By Gladys Kigozi
In a bid to curb further spread of Covid-19, the government of Uganda embarked on the immunisation exercise to minimize the death rate and severe disease. However, some expectant mothers in Mukono District have vowed not to go in for vaccination due to fear that they may get miscarriages.
Ritah Nakibuule, a resident of Lwanyonyi in Nama Sub-county, Mukono District, says she cannot go for the jab after being told by her friend that it led to a miscarriage.
“My friend was four months pregnant and went for vaccination at a certain health facility in Mukono, but she complained of headache, backache and after a few days, she got a miscarriage,” Nakibuule said.
Nakibuule is not alone as there are many expectant mothers thinking the same. Another woman, who preferred not to disclose her identity, narrates that she cannot go in for immunisation because “it has many serious side effects”.
“My sister was two months pregnant and went for vaccination at a health facility in Ntenjeru. After a few days, she developed complications like severe fever, headache and running stomach, among others. At the end, she got a miscarriage,” she said.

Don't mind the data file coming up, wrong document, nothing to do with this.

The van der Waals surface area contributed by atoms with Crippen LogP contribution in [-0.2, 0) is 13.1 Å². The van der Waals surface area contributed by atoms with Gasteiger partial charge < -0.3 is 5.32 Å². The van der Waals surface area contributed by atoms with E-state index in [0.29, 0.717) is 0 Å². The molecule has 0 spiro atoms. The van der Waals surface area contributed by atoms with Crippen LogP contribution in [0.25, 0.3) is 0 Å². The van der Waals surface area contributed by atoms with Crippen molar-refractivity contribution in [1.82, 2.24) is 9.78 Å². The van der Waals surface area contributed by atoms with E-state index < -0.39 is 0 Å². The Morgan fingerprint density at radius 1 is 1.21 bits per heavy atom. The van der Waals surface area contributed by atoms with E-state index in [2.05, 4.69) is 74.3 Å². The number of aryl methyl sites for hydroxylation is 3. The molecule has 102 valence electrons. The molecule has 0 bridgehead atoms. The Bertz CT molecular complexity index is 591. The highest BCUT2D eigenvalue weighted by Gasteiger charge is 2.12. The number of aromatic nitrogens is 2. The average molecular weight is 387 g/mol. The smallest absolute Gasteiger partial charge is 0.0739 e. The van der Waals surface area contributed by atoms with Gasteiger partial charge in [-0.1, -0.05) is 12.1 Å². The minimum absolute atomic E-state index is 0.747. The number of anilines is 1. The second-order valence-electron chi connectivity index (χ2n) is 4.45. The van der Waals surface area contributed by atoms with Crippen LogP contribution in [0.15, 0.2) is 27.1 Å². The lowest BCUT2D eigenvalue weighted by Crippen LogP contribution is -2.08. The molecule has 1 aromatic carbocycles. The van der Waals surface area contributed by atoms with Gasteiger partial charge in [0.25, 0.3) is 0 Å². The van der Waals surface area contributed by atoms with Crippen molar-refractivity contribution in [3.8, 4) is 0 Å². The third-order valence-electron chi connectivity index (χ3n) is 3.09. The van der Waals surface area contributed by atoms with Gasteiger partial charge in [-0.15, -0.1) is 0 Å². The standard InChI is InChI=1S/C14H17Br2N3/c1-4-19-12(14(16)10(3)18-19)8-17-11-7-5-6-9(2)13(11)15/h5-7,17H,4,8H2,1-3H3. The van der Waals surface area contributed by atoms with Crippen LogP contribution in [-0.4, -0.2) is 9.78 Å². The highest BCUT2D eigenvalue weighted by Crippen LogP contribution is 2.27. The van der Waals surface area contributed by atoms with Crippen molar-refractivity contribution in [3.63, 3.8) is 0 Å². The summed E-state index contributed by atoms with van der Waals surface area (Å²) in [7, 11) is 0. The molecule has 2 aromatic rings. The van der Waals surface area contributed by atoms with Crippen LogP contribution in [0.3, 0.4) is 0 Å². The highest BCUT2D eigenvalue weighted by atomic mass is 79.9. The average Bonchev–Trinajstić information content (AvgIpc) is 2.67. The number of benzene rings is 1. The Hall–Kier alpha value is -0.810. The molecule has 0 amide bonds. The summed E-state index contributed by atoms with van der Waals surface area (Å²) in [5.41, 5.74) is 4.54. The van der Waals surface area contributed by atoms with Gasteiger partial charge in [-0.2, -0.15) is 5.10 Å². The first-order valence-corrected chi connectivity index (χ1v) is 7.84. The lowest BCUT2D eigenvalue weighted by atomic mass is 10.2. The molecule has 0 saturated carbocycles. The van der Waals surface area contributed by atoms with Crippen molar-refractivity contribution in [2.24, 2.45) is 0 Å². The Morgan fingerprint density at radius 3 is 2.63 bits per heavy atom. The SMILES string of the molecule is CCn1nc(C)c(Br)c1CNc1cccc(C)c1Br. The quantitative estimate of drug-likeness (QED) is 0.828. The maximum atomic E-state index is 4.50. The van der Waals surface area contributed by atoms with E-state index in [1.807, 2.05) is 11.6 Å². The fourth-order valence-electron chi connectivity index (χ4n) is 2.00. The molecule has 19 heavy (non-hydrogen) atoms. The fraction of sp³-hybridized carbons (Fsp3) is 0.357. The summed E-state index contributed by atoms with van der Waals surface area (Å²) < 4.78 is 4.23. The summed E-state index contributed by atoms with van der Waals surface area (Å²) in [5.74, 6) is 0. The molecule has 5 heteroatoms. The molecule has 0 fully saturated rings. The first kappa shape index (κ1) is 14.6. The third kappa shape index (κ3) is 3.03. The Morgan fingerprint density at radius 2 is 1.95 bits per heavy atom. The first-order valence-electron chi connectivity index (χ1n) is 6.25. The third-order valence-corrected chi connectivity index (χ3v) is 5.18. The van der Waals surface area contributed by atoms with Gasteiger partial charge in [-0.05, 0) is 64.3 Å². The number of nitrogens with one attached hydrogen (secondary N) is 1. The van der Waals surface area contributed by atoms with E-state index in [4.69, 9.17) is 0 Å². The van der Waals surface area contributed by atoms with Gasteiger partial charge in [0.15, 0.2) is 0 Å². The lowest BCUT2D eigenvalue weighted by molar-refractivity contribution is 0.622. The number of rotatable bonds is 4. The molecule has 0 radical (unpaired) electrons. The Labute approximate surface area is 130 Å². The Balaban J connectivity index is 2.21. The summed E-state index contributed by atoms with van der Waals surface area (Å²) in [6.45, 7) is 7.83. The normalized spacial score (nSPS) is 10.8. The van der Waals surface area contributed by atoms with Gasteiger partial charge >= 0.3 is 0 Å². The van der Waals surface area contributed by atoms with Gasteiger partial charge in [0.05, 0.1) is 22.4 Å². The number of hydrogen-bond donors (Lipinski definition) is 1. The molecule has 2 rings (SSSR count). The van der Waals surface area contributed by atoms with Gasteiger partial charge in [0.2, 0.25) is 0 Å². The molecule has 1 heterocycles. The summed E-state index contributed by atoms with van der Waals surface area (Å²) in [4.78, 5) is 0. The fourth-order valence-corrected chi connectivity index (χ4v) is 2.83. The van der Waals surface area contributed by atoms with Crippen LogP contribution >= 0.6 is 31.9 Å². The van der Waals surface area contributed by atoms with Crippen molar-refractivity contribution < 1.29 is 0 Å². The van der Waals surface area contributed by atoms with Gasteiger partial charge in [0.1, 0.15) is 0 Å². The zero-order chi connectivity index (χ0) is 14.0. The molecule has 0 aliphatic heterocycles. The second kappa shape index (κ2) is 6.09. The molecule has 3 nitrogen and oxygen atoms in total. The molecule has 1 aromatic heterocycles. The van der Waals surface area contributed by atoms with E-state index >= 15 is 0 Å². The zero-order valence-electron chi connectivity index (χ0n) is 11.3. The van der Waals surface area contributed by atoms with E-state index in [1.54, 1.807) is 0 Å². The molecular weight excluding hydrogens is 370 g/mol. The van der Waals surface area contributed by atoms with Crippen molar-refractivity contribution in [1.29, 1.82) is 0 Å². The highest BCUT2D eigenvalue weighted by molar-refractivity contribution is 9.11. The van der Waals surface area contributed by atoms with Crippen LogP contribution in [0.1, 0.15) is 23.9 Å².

The Mukono General Hospital Administrator, Mr Fred Wandeme, said they have not received such cases at the facility.
The District Health Officer, Dr Stephen Mulindwa, said side effects are expected but they are not as fatal as they are being portrayed.
The Initiative for Social and Economic Rights program officer in-charge of the Right to Health, Ms Sumaya Labila Musoke, said that the Ministry of Health advises expectant mothers who are 1-4 months pregnant not to go in for a jab.
“The problem is that when these expectant mothers go to the vaccination centres, they fail to open up to health workers carrying out the immunisation exercise,” she said.
However, she advised those who are 5-9 months pregnant to go in for vaccination because research shows that the vaccine is safe for them.
She further indicated that, as the organisation, they encourage all citizens to participate in the immunisation exercise as part of their right towards accessing professional medical services as well as being their right, as is all part of their duty to participate in government programs as indicated in the 1995 Constitution under Article 38.
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